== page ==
Copyright © 2012 The Nation—distributed by Agence Global
President Obama’s reelection marks the most decisive mandate for an assertive, progressive governing model in well over a generation.
It is worth beginning with a memory. Barack Obama was first elected after a period of profound failure by elite and government institutions, from finance to foreign policy to Hurricane Katrina, and his first term immediately and unapologetically enacted a flurry of government solutions.
The new president used federal power to take populist action in a range of markets: health insurance, cars, banking and small business. In each case, Republicans responded with the same argument: Government was too big, expensive and incompetent for these tasks.
They pressed that attack in Congress, with brinksmanship on the debt ceiling and record-breaking levels of obstruction. They went to court, appealing for a judicial check on Obama’s democratically enacted reforms. And they took their argument to the people, with a four-year anti-government crusade—first on the ground, with those early, evocative Tea Party protests targeting both parties for government spending; then on the air, with record-breaking spending on advertisements insisting that Obama’s government was out of control.
Some of those efforts flagged before Election Day, including the pivotal judicial endorsement of Obama’s health care law, but on Tuesday, they were officially and roundly rejected by the American public. It is hard to overstate the significance of the endorsement of Obama’s approach to government, after such a long, substantive battle during a punishing recession.
In fact, the Electoral College, an arbitrary political constraint, placed a special strain on this debate. That is because the swing states increased the focus on regions where people’s livelihoods literally depend on Obama’s economic intervention.
The “role of government” was not a philosophical question in Ohio, where three out of four voters said the economy is doing poorly and 59 percent backed the auto bailout; or in Nevada, which leads the nation in foreclosures. Politics has certainly changed a lot in an era of microtargeting, Super PACS and Twitter. Apparently there is still a limit, however, on what cash and spin can do. Swing-state voters did not believe that the government had nothing to do with saving Detroit, or that the Jeep factories their friends worked at were closing, or that eliminating public sector jobs is good for the job market, or that up was actually down because a television ad said so.
Reflecting on all those tactics, however, does suggest one limit on how much credit should accrue solely to the president. In politics, your opponent can be far more important than your vision. For a range of reasons, including the unusually fierce primary challenges that Republicans faced from the right, the GOP did not offer a moderate case to the nation this year. Republicans presented the coldest, most concentrated pitch for selfish individualism since Barry Goldwater. Historians may marvel at how Ayn Rand and the assault on “takers” became such mainstream themes in the year 2012. Or how nationally televised primary debates devolved into attacks on government obligations that were once located firmly in the zone of bipartisan consensus. National-disaster response used to be an obvious government project, but Romney felt the need to pretend that states should pick up the tab; several Republicans disputed the duty of hospitals to provide emergency care to poor people, a humane tradition that was codified into federal law by, yes, Ronald Reagan.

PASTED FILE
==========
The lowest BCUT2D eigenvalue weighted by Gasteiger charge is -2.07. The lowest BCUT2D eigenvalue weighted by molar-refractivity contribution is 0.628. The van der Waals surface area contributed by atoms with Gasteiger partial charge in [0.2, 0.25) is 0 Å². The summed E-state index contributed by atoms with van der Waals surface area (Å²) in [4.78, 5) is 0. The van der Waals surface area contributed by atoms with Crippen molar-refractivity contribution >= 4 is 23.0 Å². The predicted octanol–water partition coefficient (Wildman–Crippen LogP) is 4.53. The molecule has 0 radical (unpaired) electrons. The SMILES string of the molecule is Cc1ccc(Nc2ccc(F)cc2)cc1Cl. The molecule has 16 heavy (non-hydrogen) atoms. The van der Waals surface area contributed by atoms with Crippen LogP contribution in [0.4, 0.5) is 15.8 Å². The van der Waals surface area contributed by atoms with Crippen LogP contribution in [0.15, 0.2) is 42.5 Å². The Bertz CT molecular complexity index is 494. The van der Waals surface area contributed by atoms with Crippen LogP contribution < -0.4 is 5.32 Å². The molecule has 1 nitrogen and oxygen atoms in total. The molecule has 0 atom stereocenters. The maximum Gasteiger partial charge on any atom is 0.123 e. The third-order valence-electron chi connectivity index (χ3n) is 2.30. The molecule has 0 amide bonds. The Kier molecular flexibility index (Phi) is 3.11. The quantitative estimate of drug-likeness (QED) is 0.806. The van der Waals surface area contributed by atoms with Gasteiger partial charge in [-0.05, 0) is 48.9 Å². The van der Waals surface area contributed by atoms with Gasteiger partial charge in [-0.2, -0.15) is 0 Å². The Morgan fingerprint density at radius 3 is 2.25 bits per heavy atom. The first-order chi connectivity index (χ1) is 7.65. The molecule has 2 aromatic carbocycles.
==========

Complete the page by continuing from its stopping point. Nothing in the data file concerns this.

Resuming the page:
And to be clear, as the politicians say, all of that doesn’t even reach the patronizing hypocrisy at the core of today’s GOP, a party that marches earnestly against government subsidies for health care but seeks a federal government role in your doctor’s office, your uterus and your marriage.
Those are old, often bitter debates. Yet the stakes and tone were stronger this year. That is partly due to the rise of powerful women—in the media, where familiar conservative ideas about rape and vaginal ultrasounds drew more outrage, and in Congress, where a record 19 women are headed to the Senate next year—who shaped a more strident reckoning for the politics of sexism. In the October homestretch, President Obama even bolstered the feminist framework for his longstanding pro-choice stance, telling an interviewer that we “don’t want a bunch of politicians, mostly male, making decisions about women’s health-care decisions.”
Walking that bridge from economic to social policy, Obama’s Democratic Party not only looks less conflicted than the GOP, it also lines up with today’s majority. The line for liberals is pretty clear—the government should be in the business of advancing opportunity for all, but avoid meddling in personal choices. On Tuesday, several successful statewide initiatives reflected that balance. Voters endorsed Obama’s use of federal economic power, but rejected a government role for controlling who people marry, or whether they smoke pot at home.
In the end, this was a very long campaign. Despite all the silliness, it also offered a stark, substantive choice. Republicans said government can’t help much and people have to make it on their own. Obama said, “We’re all in this together.”
To apply Muhammad Ali’s famously short poem to America, it was “Me, We.” And we won.
Ari Melber is a correspondent for The Nation and covers politics, law, public policy, and new media.